This summer, Def Jam’s groundbreaking Undisputed Tour introduced a blazing hot roster of next-gen hip-hop stars like Beau Young Prince, Bobby Sessions, Casanova, DaniLeigh, Fetty Luciano, and YK Osiris. The fifth annual DTLR | VILLA and Levi-sponsored tour of historically Black colleges and universities kicked off at Morgan State University in Baltimore in October. Stops followed at schools in Atlanta; Orlando; Washington, D.C.; Greensboro, North Carolina; and Petersburg, Virginia. This year’s Undisputed Tour concerts (dtlrvilla.com/hbcutour) featured a live broadcast via DTLR Radio, Levi’s pop-up customization stations (think personalized trucker jackets), and Def Jam artist meet and greets. We caught up with three guys on the tour in between sets.
BEAU YOUNG PRINCE
Though Beau Young Prince was born and raised in one of the roughest ‘hoods in southeast Washington, D.C, he went on to attend one of the highest ranking private schools in the northern part of the nation’s capital. That experience gave him the ability to code switch between two worlds. Trained in classical and jazz, Prince also soaked up a wide range of influences from his family’s eclectic playlist and exposure to D.C.’s legendary go-go scene, which blended funk, rhythm and blues, and early hip-hop.
As a teen, Prince performed every chance he could, signing up for open mics, going head to head with other artists in epic rap battles, and competing in local talent shows. After college, Prince hit it big when, in 2016, his song “Half & Half Tea” hit a million streams and landed on the U.S. 50 Viral Spotify chart, and Spotify’s Most Necessary playlist. His critically acclaimed album Until Then was followed by his Sunset Blvd EP that helped him sign with Def Jam. He’s performed three years in a row at the SXSW Music Fesitval.
I love that you were a “Southside kid with a Northside education” and can now combine both worlds where most people can’t. Does that help you on tour?
Absolutely. I feel like I approach every crowd I am in front of with the sense that I can find common ground between the fans and create a vibe that mostly everyone in the crowd can feel. This comes from my experiences in life having a variety of people around me and growing up in different climates. I know how to reach people.
Your musical background is much broader than a lot of artists. How has that helped your art?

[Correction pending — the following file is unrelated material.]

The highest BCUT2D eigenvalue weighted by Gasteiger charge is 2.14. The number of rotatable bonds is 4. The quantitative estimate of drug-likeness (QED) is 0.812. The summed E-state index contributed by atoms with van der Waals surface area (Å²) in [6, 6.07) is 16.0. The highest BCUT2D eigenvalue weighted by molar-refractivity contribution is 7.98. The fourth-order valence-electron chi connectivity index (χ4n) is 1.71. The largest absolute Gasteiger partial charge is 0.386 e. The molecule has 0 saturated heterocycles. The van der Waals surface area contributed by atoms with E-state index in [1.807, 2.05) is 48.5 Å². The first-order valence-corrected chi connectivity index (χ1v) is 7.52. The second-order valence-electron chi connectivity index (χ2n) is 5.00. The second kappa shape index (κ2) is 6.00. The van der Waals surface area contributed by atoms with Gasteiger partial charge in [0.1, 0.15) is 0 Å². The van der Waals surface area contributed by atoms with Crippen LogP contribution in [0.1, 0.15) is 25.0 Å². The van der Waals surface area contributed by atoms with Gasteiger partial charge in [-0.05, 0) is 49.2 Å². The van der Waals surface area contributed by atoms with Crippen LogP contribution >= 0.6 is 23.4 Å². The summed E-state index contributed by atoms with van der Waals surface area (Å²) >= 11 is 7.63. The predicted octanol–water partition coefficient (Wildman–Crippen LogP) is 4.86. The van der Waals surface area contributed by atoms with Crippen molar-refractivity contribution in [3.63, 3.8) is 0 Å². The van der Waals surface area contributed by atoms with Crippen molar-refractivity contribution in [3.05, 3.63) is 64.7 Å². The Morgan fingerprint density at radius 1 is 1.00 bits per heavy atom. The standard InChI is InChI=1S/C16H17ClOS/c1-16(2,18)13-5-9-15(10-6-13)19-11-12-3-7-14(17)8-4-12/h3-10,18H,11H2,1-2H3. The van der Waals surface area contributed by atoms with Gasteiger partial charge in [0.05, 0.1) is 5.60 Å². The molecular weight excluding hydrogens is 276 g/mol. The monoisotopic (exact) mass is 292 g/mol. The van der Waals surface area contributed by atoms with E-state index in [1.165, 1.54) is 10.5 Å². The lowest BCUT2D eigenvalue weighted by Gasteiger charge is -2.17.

In a variety of ways, my musical background has helped further my art. The biggest example is how I structure my songs. I have a classical and jazz background, and can read and compose music, so when I am writing a song or producing, I often have different moods and sections in my songs reminiscent of movements in a classical or jazz piece. I think jazz has the biggest influence on me because of the way you can improve with the art form. A lot of that can be found in my music. Experimental.
You were a hit at SXSW. Is the experience of playing there different than playing other venues?
Only different in the sense that it is a festival-style performance. I love SXSW because you can always reach new people that may or may not have heard about you, and some of the crowds and venues there are simply amazing. I look forward to going back.
What’s the best part about playing HBCUs?
The best part about playing HBCUs is the cultural experience I am gaining while visiting each campus. Every stop has been filled with history, fun, and has been a wonderful experience because I get to see how each campus gets down. I love touring colleges but HBCUs have a different energy to them.
I love “Half and Half Tea.” What’s your favorite song of your own?
Currently my favorite song is “Kill Moe!” It’s like “Half and Half Tea” reloaded!
You opened for Lauryn Hill recently. What was that like?
Legendary. A goal to check off the list. I am honored to have been able to open for the likes of Ms. Lauryn Hill. I grew up on her Miseducation of Lauryn Hill album so moments like those are cherished, especially to be selected by her team to open in my hometown of D.C. Priceless.
Who else would you love to perform with?
People like Travis Scott, Andre 3000 if he ever tours again, Lil Wayne, Kendrick, and many more.